More information about the UA Confucius Institute is available online at confucius.arizona.edu.
Arizona's premier event celebrating the Lunar New Year returned to the University of Arizona's Centennial Hall with an abundance of culture, color and creativity.
In its eighth year, the Arizona Chinese New Year Festival featured more than 200 artists and performers, including special guests from Shaanxi Normal University and Qingdao 16th Middle School in China.
Presented by the UA Confucius Institute, or CIUA, and the Tucson Sino Choir, the event rang in the Year of the Rooster with Chinese folk singers, dancers, violinists and martial-arts masters. The Lunar New Year begins on the first new moon between Jan. 21 and Feb. 20, marking an occasion celebrated around the world.
In keeping with tradition, each year is assigned an animal and an element, with 2017 being represented by the fire rooster, the first of its kind in 60 years. Those born in rooster years are said to be loyal, hardworking and social.
While festival participants celebrated the rooster, artistic director Larry Lang said geographical distinctions brought the most influence to this year's event.
"Since Shaanxi Normal University sent its performance troupe to Tucson, we had a very strong northwest style onstage. Generally speaking, people from northern China like mountains, whereas people in the south might prefer water," said Lang, who also serves as director of the Center for Chinese Music at the UA's Fred Fox School of Music.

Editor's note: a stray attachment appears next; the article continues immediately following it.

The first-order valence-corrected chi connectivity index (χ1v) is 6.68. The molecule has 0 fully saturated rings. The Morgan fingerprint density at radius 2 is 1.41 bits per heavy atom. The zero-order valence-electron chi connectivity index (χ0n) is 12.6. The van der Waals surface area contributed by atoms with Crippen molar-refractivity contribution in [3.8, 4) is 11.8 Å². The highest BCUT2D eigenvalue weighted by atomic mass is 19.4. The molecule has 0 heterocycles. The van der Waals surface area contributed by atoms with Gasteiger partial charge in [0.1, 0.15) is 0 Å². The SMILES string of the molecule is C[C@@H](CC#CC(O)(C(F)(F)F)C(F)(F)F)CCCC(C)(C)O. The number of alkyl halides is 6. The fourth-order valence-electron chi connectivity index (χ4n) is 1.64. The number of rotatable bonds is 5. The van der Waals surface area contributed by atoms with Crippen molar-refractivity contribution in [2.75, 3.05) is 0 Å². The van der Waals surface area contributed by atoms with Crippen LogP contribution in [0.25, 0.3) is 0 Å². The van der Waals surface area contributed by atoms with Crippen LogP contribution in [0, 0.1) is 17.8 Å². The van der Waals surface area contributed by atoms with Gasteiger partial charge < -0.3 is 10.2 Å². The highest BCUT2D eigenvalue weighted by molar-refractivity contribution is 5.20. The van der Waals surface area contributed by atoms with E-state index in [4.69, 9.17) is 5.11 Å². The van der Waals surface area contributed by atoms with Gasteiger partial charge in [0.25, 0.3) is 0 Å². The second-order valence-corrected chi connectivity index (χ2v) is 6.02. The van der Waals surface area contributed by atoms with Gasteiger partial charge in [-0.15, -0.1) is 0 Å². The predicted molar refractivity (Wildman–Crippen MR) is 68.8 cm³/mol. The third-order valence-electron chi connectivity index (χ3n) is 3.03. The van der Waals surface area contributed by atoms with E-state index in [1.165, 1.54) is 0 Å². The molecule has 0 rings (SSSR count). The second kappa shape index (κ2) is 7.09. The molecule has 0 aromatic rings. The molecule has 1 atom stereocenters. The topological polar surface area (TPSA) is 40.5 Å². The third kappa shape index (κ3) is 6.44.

Although the event was lighthearted in nature, Lang explained that it represents more than mere entertainment for the Chinese community in Tucson and beyond.
"When I came to the U.S. 30 years ago, China was a country far away from most Americans," he said. "Today, the world is a village; China is our next-door neighbor. To understand each other is more important than ever, and to share cultures is one of the best ways to achieve this, especially for our younger generations."
CIUA, with support from the UA Office of Global Initiatives, seeks to promote cultural exchange and advance friendly, productive relationships between the U.S. and China. The institute is a collaboration between the UA and the Hanban, a Chinese public institution committed to providing Chinese language and cultural teaching resources worldwide.
The CIUA is committed to language instruction and teacher training; health promotion and wellness of the mind and body with a focus on traditional Chinese medicine and martial arts; and Chinese music and performance arts appreciation and instruction.
With support from sponsors, CIUA is growing. In 2016, it established nine affiliated Confucius classrooms and a number of teaching sites in Tucson to provide Chinese language and culture classes. CIUA maintains the Chinese Wushu Center; the Center of Chinese Medicine, Health and Wellness at the Mel and Enid Zuckerman College of Public Health; and the Chinese Music Center at the Fred Fox School of Music.